By Jemal Oumar
Ahead of a possible international military intervention, terrorist groups in Mali’s troubled north are waging a propaganda battle to shore up support.
Oumar Ould Hamaha, a prominent leader of Ansar al-Din, which controls northern Mali, threatened to carry out “acts of retaliation against the countries that are considering intervention in this region to fight the militants, as well as those who support these countries, including France,” AFP reported July 19th.
“We inform everyone that we are ready to face any army. We warn in advance that all states that send troops will receive a ruthless response,” AFP quoted Ould Hamaha as saying. “We have hundreds of fighters for martyrdom operations that are waiting for the order.”
Ould Hamaha threatened France directly, saying the country was “unable to intervene on the ground and is only using other countries”.
“If we are attacked, France will be attacked,” the terror leader added.
He concluded by saying, “The Algerian position is wise due to its experience in such affairs, unlike some other countries that the West corrupted.”
According to analysts, the threats from Ansar al-Din are an attempt to bolster the extremist group’s support base in preparation for any international military response to the Mali crisis.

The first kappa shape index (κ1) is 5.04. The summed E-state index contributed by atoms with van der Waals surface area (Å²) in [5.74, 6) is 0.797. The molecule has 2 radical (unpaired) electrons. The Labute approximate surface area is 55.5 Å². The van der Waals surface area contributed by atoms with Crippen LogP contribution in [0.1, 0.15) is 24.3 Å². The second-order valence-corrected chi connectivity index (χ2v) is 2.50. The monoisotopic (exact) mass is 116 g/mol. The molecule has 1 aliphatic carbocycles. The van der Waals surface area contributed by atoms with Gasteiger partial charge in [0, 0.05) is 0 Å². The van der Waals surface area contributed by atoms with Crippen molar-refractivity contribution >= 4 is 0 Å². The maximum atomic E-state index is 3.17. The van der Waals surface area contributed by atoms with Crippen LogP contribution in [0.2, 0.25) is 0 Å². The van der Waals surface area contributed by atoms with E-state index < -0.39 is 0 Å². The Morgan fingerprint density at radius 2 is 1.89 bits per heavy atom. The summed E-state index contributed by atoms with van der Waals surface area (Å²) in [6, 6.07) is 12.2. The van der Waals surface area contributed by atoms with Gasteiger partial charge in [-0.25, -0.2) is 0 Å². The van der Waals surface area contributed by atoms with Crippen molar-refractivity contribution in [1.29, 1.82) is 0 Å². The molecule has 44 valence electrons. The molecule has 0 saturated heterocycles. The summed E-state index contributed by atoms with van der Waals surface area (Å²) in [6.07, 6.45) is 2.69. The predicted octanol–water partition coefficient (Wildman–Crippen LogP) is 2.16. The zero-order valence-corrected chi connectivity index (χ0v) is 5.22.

“The terrorist organisations realise more than ever that their presence in a public and regular way in the region of northern Mali has become a matter of time only, because the world will not keep silent about their acts,” said Abdul-Hamid Ansari, an analyst and researcher on Islamic groups in northern Mali.
The researcher said he considered the statements “a direct response to these armed initiatives, as a kind of self-talk”.
He added that the Movement for Unity and Jihad in West Africa (MUJAO) was rumoured to “preparing to leave the city Gao and to disappear into the desert, which is what the rest of the other forces will do”.
Hajj Ould Ibrahim, an expert on regional conflicts and a researcher in communication sciences, held a similar view. “I think the menacing statements by leaders of al-Qaeda and groups allied with them in northern Mali are trial balloons to measure the readiness of the countries that intend to intervene in northern Mali to eliminate the presence of terrorist organisations,” he told Magharebia.
“The local population’s hatred of those terrorist organisations as a result of their cruelty is among the factors that can be in favour of any military intervention to expel them from the area,” Ould Ibrahim added.
Journalist Yacob Ould Mohamed Salem, a specialist in terrorism cases and editor of Senegal News, told Magharebia that he did not rule out that terror groups in northern Mali could resort “to surprise methods targeting the countries that confront them from within, especially if it becomes clear to them that they will lose control of the Azawad”.